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Muscogee Lodge 221 YS2 prototype

Comparison of S3 and YS2 Prototype

Comparison of S3 and YS2 Prototype

I traded for this prototype with Jason Spangler around the winter of 1992 and it's the only one that I've ever seen in nearly 20 years of collecting. This one has been tucked away since then in my brother's collection. It resembles the 1977 Jamboree flap but it is fully embroidered like the S3/S4/etc. The photo shows the prototype alongside an S3.

Anybody seen anything else like this? I have the YS1 hand stitched silver mylar Vigil flap but don't recall seeing any other flap prototypes from the manufacturer.

Creg Bradley

Submitted by Lodge Editor Greg McDaniel
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2005 Dixie Fellowship Jacket Patch Muscogee 221 Host [FL2242]
2005 Dixie Fellowship Jacket Patch Muscogee 221 Host [FL2242] $22.95
Time Remaining: 25d 4h 41m
Buy It Now for only: $22.95
2005 Dixie Fellowship Chenille Patch Muscogee 221 Host [FL2241]
2005 Dixie Fellowship Chenille Patch Muscogee 221 Host [FL2241] $29.95
Time Remaining: 25d 2h 22m
Buy It Now for only: $29.95
1980 Dixie Fellowship Patch Muscogee 221 Host [P228]
1980 Dixie Fellowship Patch Muscogee 221 Host [P228] $39.95
Time Remaining: 19d 19h 2m
Buy It Now for only: $39.95

I do not believe that the theory that this is a prototype is credible. The source and history on this item is certainly a mystery, but it does not make sense that this would have been a true prototype. A prototype is when the lodge requests a pre-production sample of a design prior to finalizing and order.

This patch is clearly a major needlebreak. In the manufacturing process, the border is added as the last step. It is difficult to believe that a company in preparing a prototype would not notice such a major needlebreak before stitching the border. No one knows how this one unique patch came into existence, but a more plausible story — though only a guess — would be something like this patch (without border) was pulled from the culls inside the manufacturing facility and used to test the bordering equipment after re-threading, then it later made its way into circulation. There are many examples of patches “trashed” at the manufacturer later finding their way into the trading community (e.g. Muscogee “brown arrow” flap). Regardless of the real story, this is a neat oddity, and one worth discussing. I just don’t believe that it truly meets the definition of a “prototype.”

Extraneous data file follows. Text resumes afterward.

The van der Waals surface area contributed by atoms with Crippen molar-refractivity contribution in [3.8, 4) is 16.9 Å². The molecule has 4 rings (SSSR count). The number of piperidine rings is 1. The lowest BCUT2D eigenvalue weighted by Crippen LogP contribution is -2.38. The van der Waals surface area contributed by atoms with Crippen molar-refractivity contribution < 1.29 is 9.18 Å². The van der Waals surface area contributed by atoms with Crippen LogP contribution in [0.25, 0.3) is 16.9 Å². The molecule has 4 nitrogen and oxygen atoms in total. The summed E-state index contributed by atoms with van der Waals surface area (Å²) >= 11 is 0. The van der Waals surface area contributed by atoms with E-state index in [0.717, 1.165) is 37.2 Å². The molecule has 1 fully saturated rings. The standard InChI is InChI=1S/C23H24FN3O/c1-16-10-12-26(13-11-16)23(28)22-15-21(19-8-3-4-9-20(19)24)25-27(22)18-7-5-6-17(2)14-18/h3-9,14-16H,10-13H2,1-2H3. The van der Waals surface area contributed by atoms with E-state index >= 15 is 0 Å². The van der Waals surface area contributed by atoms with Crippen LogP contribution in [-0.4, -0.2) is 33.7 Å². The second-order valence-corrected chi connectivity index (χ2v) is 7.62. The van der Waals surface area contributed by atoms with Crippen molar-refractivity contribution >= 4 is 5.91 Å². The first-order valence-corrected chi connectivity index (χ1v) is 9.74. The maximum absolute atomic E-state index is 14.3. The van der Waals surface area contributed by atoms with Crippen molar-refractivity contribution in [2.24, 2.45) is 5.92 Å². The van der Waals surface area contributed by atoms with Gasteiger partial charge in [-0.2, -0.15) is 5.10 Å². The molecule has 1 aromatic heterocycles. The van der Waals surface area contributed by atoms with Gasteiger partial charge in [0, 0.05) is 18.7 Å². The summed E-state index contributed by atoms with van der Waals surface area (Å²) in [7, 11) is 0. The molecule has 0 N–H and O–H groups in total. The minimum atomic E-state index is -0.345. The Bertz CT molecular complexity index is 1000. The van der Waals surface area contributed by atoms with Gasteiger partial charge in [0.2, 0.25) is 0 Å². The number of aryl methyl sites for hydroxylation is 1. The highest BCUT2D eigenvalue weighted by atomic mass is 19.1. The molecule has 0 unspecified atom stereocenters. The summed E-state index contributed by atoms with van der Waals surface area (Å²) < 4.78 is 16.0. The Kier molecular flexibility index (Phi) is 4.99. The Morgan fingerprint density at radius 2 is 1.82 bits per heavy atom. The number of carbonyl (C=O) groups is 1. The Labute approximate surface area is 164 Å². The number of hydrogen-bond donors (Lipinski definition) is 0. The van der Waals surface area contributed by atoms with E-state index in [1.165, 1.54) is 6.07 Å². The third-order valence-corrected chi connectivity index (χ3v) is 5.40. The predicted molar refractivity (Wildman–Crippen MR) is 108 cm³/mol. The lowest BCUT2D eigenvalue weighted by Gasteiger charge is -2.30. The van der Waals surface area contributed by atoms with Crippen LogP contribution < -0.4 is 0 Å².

Tripp Clark - November 24, 2013

It was over 20 years ago that I obtained this patch and then fairly quickly traded it off to Creg at a Muscogee fellowship if I remember correctly. I really don’t have any memory of where I got it from (maybe at a Dixie?). I think Tripp makes some great points and whoever has taken up the effort to get Muscogee 221 straight on the Blue Book 2.0 project should take this into consideration. I say that because there will be a process to drop issues that are cataloged wrong and maybe this is a candidate. But what does it then become? A “Z” issue I suppose?

Jason Spangler - November 24, 2013

Tripp and I have discussed this via email and I support his assertions. It is unlikely to ever know what the story behind this is, but I trust Tripp’s personal experience from working with embroidery companies (he won’t bring this up, but he was a prolific designer of many 221 issues).

To Jason’s point, perhaps it is a “Z” issue. I recall purchasing a fair number of Seminole 85 and Echeconnee 358 flaps at a flea market in Charlotte back around 1990 that all had needlebreaks or some other errors. They were from a later time frame than this flap (1980’s I believe) but they also aren’t listed in the Blue Book to my knowledge.

As Tripp said, it’ just a neat oddity that I snapped up and wanted to share.

Creg Bradley - December 21, 2013
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